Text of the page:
A Truly Anti-Oppressive Practice?
Michel Foucault has argued that no discourse is inherently liberating or oppressive… but that all discourse is dangerous:
‘My point is that not everything is bad, but that everything is dangerous, which is exactly the same as a bad. If everything is dangerous, then we always have something to do. So my position leads not to apathy but to a hyper- and pessimistic activism. I think that the ethico-political choice we have to make very day is to determine which is the main danger’ (1983: 231-232).
When I first read this some years ago, I was struggling to make sense of what I was finding in my PhD research, which was a history of a voluntary agency in Scotland that used to be called the National Vigilance Association (Eastern Division). I couldn’t work out how it was that an organisation that had such genuinely good and caring people working for it, and such seemingly feminist aspirations, could, at the same time, be an agency that was so narrow-minded in its approach to human behaviour. At the time, I probably answered my own question historically; I decided that they did things differently then, and that we shouldn’t judge the past on the values and ideas of the present.
But that, I believe, was probably a cop-out. The truth is much more complicated and likely to make us feel much more uncomfortable. The truth is that all discourse has the potential to be dangerous. The National Vigilance Association (NVA) story offers one very clear illustration of this, but, as I will suggest, everything we do has similarly oppressive potential.
The National Vigilance Association began its life in 1885 as an organisation concerned with protecting women and girls from ‘the perils and evils of the white slave trade’ – sexual exploitation in today’s language. The association’s work was many faceted. Supporters campaigned for sex education and for the employment rights of bar-maids. They challenged the sexual double standard, calling for men’s sexual conduct to be raised to that of women. They removed women working as sex-workers from boats in the docks and took them to ‘safe lodgings’. They campaigned against unsuitable films and for the raising of the age of sexual consent to 21. What all these activities demonstrate is that NVA supporters (volunteers and paid workers) were convinced of the rightness of their cause; they had a particular view of what was acceptable behaviour for women, men and children, and they were prepared to fight to have this view taken forward across society. Along the way, they did a lot of good: providing accommodation and work for women so that they didn’t need to sell their bodies to survive; opening residential homes for ‘illegitimate’ children who might otherwise have starved; investigating the abuse of women working as ‘au pairs’. They also did a lot of harm, as women working as prostitutes were forced out of the relative safety of brothels and onto the streets and as gay men (including Oscar Wilde) found themselves falling foul of the pernicious Criminal Law Amendment Act that the NVA had championed.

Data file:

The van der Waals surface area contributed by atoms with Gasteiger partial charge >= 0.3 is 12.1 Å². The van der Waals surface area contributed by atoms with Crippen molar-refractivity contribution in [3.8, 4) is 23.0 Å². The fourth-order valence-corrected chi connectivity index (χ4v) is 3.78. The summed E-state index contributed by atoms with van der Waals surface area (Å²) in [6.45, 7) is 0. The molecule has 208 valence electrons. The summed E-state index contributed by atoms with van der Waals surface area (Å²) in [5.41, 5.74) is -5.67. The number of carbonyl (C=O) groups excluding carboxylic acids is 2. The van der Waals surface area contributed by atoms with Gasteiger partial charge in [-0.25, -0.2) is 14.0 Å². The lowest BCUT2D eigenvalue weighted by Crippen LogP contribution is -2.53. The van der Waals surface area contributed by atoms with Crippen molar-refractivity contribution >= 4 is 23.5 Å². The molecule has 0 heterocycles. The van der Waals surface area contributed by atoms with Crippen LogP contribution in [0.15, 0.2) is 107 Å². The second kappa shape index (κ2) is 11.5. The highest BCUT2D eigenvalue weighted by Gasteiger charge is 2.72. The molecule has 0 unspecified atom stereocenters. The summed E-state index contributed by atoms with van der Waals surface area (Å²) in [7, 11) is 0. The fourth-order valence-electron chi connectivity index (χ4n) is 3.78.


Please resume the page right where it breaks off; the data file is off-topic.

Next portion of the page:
It’s easy to look at the NVA as a particularly colourful example – as something that has little relevance today. But, if Foucault is right (and I think he is), we need to take a step back and think more about all of the ideas and practices that we are engaged in today. So, what about current social work practice? What view of human nature is demonstrated in the day-to-day practices of social workers today? What kind of theories currently hold sway in social work, and are these positive or negative and for whom? Is social work a profession in which conversations remain open, or is it a profession that thinks it knows what’s right for others, and so closes down alternatives whenever they surface? Do we sometimes do more harm than good, because we are unwilling to question our assumptions?
Everything I have been trying to say and do since our seminar series began in November 2012 has been about trying to open up spaces for debate about some of these difficult questions for social work. The concept ‘moral panics’ has been a useful peg to hang some of this discussion on – not suggesting that everything is a ‘moral panic’ – but instead, that everything should be questioned, including (and, perhaps, especially) the ideas and practices that we are most convinced are good and true, because it is in those spaces that dangerous things can happen. This doesn’t mean that we should all give up social work and turn our backs on the impulse to care. I have always thought it is a privilege to be a social worker! Foucault urges that, faced with the inevitable contradictions, we should adopt a position of ‘hyper- and pessimistic activism’. Or to put it as Stan Cohen (2000) argues, we must never be bystanders – and that means, inevitably, we will get it wrong sometimes. And that’s what makes us human.
22nd March 2014
Cohen, S. (2000) States of Denial. Knowing about Atrocities and Suffering, Cambridge: Polity Press.
Foucault, M. (1983) ‘On the genealogy of ethics: an overview of work in progress’, in H.L. Dreyfus an P. Rabinow (eds) Michel Foucault: Beyond Structuralism and Hermeneutics (2nd edition) with an Afterward by and an Interview with Michel Foucault, Chicago: The University of Chicago Press.
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